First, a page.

Term Limits for Elected Officials

The editorial assumes that placing limits on the number of terms an elected office-holder may serve is designed to attack official corruption and concludes that the public is entirely competent to take care of this by voting the rascals out.

On the contrary, a limit of two or three terms (after which the office holder must give up the office for at least one term) has little to do with fighting corruption. Many politicians who have served long periods are unquestionably honest. It has everything to do with an opportunity for new blood to be involved in government.

Today, we see what amounts to a political oligarchy in our state legislature. Incumbents who wish to remain in office are almost invariably reelected. In 1986, not one incumbent in either the primary or general election was defeated by a challenger. The reason is simple. Incumbents garner the great bulk of all campaign contributions and have increasingly outspent their challengers by wide margins. In 1986, state assembly incumbents outspent challengers by 30-to-1. In the state senate, the incumbent advantage was an astronomical 62-to-1. The story is similar (though not quite so dramatic) in local elections around the state: for example, between 1981 and 1986, incumbent Los Angeles County supervisors outspent their opponents on average 9-to-1.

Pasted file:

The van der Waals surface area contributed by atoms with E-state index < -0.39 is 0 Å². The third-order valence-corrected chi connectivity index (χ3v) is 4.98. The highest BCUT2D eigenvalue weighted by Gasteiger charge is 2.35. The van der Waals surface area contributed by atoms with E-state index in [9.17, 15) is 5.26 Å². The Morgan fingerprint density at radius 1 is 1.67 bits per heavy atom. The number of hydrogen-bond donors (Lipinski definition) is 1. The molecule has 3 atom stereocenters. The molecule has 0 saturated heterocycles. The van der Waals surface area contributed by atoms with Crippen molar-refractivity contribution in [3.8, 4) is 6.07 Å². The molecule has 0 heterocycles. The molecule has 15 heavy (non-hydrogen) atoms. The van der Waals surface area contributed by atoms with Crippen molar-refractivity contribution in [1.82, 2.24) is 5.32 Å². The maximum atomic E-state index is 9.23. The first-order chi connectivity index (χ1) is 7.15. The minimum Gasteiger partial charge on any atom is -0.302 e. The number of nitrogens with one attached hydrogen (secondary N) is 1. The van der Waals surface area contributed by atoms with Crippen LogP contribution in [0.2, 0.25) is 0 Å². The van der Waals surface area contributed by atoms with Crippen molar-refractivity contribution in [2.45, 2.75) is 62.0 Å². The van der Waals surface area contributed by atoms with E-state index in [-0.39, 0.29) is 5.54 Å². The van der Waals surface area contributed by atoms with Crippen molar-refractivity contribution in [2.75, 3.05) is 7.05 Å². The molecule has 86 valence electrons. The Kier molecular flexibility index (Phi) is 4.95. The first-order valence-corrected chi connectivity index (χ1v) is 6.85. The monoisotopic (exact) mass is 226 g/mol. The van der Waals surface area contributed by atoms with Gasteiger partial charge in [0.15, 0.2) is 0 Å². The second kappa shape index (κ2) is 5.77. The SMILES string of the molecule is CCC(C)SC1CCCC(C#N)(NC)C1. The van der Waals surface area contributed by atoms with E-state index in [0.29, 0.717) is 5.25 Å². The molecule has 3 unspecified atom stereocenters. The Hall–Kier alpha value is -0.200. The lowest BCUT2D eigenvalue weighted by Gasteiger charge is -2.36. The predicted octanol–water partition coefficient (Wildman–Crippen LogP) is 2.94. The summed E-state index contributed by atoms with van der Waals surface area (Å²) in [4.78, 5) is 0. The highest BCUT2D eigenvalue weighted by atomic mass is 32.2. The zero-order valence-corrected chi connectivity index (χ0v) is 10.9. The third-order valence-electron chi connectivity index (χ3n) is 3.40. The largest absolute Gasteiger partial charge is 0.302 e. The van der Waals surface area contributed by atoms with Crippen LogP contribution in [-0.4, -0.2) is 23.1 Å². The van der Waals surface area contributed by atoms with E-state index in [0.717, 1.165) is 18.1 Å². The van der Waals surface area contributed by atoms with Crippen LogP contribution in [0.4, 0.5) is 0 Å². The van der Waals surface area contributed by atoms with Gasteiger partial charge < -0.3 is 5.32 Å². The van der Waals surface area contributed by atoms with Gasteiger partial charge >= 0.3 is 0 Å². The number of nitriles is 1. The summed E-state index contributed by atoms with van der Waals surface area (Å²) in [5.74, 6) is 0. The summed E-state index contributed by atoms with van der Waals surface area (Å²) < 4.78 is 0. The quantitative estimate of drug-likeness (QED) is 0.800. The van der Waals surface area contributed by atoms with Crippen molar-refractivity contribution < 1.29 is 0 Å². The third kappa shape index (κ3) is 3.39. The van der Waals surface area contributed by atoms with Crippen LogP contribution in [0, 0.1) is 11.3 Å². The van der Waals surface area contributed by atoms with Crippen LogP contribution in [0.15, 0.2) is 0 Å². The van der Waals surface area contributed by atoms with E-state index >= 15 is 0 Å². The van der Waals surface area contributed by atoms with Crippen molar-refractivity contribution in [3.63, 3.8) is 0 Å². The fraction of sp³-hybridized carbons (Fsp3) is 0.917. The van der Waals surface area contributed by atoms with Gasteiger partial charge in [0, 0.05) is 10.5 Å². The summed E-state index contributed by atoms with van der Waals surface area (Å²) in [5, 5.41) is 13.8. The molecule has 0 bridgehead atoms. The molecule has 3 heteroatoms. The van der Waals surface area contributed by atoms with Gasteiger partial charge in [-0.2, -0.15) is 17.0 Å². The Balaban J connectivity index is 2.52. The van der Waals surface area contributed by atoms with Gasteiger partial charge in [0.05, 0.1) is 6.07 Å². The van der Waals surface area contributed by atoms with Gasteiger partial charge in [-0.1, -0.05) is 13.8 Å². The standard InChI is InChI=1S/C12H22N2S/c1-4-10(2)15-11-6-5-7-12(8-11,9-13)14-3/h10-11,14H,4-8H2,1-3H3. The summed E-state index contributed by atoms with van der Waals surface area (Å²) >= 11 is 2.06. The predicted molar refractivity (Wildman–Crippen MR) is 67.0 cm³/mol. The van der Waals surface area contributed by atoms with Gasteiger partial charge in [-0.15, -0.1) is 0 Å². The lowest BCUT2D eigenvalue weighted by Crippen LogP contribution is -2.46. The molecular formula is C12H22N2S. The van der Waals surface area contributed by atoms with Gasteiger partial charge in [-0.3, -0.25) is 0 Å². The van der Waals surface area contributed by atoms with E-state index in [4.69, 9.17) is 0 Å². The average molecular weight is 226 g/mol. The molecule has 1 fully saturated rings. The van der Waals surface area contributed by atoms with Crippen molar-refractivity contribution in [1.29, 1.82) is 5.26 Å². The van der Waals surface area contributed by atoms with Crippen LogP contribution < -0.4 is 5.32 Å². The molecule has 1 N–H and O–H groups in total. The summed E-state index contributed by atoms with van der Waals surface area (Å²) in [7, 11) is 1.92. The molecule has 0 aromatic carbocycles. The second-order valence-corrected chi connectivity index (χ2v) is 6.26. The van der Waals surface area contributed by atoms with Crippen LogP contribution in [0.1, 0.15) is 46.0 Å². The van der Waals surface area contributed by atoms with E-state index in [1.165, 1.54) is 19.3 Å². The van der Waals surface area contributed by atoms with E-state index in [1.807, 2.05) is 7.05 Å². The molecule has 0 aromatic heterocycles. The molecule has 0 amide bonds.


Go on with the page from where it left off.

Are we satisfied to have a system that keeps potential new leaders out of the political arena unless they are possessed of great personal wealth, or unless an incumbent chooses to give up his or her seat? If not, reasonable term limits deserve favorable consideration by the voters.



Los Angeles